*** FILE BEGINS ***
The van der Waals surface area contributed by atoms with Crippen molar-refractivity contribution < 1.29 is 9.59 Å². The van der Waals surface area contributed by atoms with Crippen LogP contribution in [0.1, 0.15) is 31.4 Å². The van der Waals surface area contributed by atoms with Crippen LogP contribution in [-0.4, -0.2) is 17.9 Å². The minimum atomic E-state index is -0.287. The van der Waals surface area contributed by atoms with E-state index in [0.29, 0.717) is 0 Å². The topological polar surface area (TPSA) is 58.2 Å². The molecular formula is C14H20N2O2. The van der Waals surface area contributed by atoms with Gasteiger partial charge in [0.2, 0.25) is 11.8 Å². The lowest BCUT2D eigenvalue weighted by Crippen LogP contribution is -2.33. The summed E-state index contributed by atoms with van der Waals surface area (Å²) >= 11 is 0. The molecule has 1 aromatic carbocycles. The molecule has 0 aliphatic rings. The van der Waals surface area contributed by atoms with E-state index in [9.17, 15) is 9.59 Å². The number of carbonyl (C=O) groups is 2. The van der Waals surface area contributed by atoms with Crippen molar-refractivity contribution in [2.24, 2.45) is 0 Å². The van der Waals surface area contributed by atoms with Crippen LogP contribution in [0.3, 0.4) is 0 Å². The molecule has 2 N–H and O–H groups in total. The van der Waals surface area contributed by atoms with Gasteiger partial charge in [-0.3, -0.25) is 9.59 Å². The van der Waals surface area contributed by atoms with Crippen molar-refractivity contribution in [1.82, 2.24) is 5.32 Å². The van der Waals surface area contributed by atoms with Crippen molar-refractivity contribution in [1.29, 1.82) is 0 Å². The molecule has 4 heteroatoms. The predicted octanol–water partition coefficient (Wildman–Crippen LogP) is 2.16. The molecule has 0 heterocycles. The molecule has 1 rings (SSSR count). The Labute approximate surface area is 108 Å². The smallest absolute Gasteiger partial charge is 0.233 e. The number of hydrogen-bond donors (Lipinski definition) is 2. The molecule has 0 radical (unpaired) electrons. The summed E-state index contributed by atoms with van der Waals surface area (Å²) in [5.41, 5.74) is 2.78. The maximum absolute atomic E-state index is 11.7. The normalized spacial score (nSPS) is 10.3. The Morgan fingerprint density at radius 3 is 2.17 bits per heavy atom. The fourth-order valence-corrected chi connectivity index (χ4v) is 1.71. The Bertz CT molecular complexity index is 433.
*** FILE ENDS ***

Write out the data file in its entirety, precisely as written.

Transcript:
The van der Waals surface area contributed by atoms with Crippen molar-refractivity contribution < 1.29 is 9.59 Å². The van der Waals surface area contributed by atoms with Crippen LogP contribution in [0.1, 0.15) is 31.4 Å². The van der Waals surface area contributed by atoms with Crippen LogP contribution in [-0.4, -0.2) is 17.9 Å². The minimum atomic E-state index is -0.287. The van der Waals surface area contributed by atoms with E-state index in [0.29, 0.717) is 0 Å². The topological polar surface area (TPSA) is 58.2 Å². The molecular formula is C14H20N2O2. The van der Waals surface area contributed by atoms with Gasteiger partial charge in [0.2, 0.25) is 11.8 Å². The lowest BCUT2D eigenvalue weighted by Crippen LogP contribution is -2.33. The summed E-state index contributed by atoms with van der Waals surface area (Å²) >= 11 is 0. The molecule has 1 aromatic carbocycles. The molecule has 0 aliphatic rings. The van der Waals surface area contributed by atoms with E-state index in [9.17, 15) is 9.59 Å². The number of carbonyl (C=O) groups is 2. The van der Waals surface area contributed by atoms with Crippen molar-refractivity contribution in [2.24, 2.45) is 0 Å². The van der Waals surface area contributed by atoms with Crippen LogP contribution in [0.3, 0.4) is 0 Å². The molecule has 2 N–H and O–H groups in total. The van der Waals surface area contributed by atoms with Gasteiger partial charge in [-0.3, -0.25) is 9.59 Å². The van der Waals surface area contributed by atoms with Crippen molar-refractivity contribution in [1.82, 2.24) is 5.32 Å². The van der Waals surface area contributed by atoms with Crippen molar-refractivity contribution in [1.29, 1.82) is 0 Å². The molecule has 4 heteroatoms. The predicted octanol–water partition coefficient (Wildman–Crippen LogP) is 2.16. The molecule has 0 heterocycles. The molecule has 1 rings (SSSR count). The Labute approximate surface area is 108 Å². The smallest absolute Gasteiger partial charge is 0.233 e. The number of hydrogen-bond donors (Lipinski definition) is 2. The molecule has 0 radical (unpaired) electrons. The summed E-state index contributed by atoms with van der Waals surface area (Å²) in [5.41, 5.74) is 2.78. The maximum absolute atomic E-state index is 11.7. The normalized spacial score (nSPS) is 10.3. The Morgan fingerprint density at radius 3 is 2.17 bits per heavy atom. The fourth-order valence-corrected chi connectivity index (χ4v) is 1.71. The Bertz CT molecular complexity index is 433.